Date of this Version
Thesis (M.S.)—University of Nebraska—Lincoln, 1973. Department of Agronomy.
A study was established to evaluate some methods of boron analysis and to select a suitable procedure for both plant and soil samples. Representative soils were taken from the potentially oron deficient area and used in a greenhouse study.
The Carmine method was adapted for the determination of boron in soil and plant samples. The yields of corn and alfalfa were related to the amount of boron fertilizer applied for several soils studied. The level of boron in the whole plant was determined and was correlated with the amount of boron applied and the amount of hot water soluble boron in the soil.
The conclusions drawn from this study may be applied only to soils of similar texture and of similar climatological factors.
On the selected soils the soil boron level ranged from 0.19 to 0.31 ppm HWS boron.
The critical level of boron in the alfalfa plant is approximately 15 ppm.
The critical level of boron in the corn plant could not be accurately determined because existing soil boron levels seemed to be sufficient to grow and maintain corn for the short growing season used in this study. The level was estimated to be less than 10 ppm B.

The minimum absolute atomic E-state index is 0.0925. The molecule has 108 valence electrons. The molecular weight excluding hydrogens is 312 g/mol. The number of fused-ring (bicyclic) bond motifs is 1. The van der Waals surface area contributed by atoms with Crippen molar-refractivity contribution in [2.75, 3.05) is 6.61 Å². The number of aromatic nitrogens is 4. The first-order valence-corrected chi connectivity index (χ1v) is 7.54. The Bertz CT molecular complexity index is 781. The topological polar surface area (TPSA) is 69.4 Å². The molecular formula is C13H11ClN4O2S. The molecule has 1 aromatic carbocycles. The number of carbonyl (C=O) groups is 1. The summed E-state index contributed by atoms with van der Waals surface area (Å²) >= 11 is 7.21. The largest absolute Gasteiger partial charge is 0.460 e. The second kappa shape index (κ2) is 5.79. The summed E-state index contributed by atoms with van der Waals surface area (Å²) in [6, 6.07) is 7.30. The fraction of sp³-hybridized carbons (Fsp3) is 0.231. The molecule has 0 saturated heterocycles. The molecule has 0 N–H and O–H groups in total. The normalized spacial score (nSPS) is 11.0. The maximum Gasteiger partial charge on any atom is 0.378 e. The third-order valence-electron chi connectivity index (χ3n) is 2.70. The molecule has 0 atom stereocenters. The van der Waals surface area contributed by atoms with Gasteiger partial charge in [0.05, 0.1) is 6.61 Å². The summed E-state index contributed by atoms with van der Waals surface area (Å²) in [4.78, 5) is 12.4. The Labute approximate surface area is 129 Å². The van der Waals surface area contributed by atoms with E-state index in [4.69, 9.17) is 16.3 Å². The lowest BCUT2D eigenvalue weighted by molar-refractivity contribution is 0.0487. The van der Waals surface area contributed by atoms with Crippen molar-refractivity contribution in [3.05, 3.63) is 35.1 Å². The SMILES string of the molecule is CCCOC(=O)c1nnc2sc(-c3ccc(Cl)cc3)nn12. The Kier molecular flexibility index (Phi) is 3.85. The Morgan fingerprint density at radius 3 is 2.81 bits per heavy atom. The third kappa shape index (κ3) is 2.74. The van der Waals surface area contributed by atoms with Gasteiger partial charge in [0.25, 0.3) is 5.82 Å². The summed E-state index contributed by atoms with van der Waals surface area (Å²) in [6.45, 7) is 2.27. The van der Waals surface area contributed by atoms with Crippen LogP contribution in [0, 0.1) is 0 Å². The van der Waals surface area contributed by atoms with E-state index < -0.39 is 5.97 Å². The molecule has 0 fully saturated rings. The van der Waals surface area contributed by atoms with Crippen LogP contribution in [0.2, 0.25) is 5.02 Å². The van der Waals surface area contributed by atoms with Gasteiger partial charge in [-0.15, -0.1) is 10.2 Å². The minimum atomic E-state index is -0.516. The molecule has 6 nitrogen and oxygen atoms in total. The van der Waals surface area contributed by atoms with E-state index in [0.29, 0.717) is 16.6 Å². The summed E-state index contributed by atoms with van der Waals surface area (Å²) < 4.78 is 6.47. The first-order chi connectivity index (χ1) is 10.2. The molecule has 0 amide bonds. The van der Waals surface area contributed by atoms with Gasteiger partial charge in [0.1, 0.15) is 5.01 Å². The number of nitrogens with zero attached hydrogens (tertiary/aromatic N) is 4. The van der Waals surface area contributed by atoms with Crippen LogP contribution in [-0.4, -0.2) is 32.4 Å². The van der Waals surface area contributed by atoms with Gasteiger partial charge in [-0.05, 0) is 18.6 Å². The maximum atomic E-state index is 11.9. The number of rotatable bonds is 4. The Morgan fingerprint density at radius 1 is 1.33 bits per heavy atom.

The hot water soluble boron level in the soil needed for the normal growth of alfalfa may be as high as 0.30 ppm for certain conditions.
The hot water soluble boron level in the soil for the normal growth of corn seems to be less than 0.20 ppm, but the relative adequacy of boron for corn did not allow a more precise determination.
The hot water soluble level of boron in the soil is directly influenced by the amount of boron applied.
The texture of the soil affected the proportion of applied boron extractable by the hot water extraction procedure. When equal amounts of boron were applied, sand had a greater amount of measurable boron than loam.
The organic matter content of the soil influences the amount of hot water soluble boron.
Alfalfa removed more boron than corn, indicating a boron deficiency is likely to occur with alfalfa rather than corn.
The levels of hot water soluble boron before and after cropping with two crops of alfalfa did not change greatly, indicating substantial release from chemical form of boron (mineral or organic) not extractable by hot water.
Advisor: Robert C. Sorensen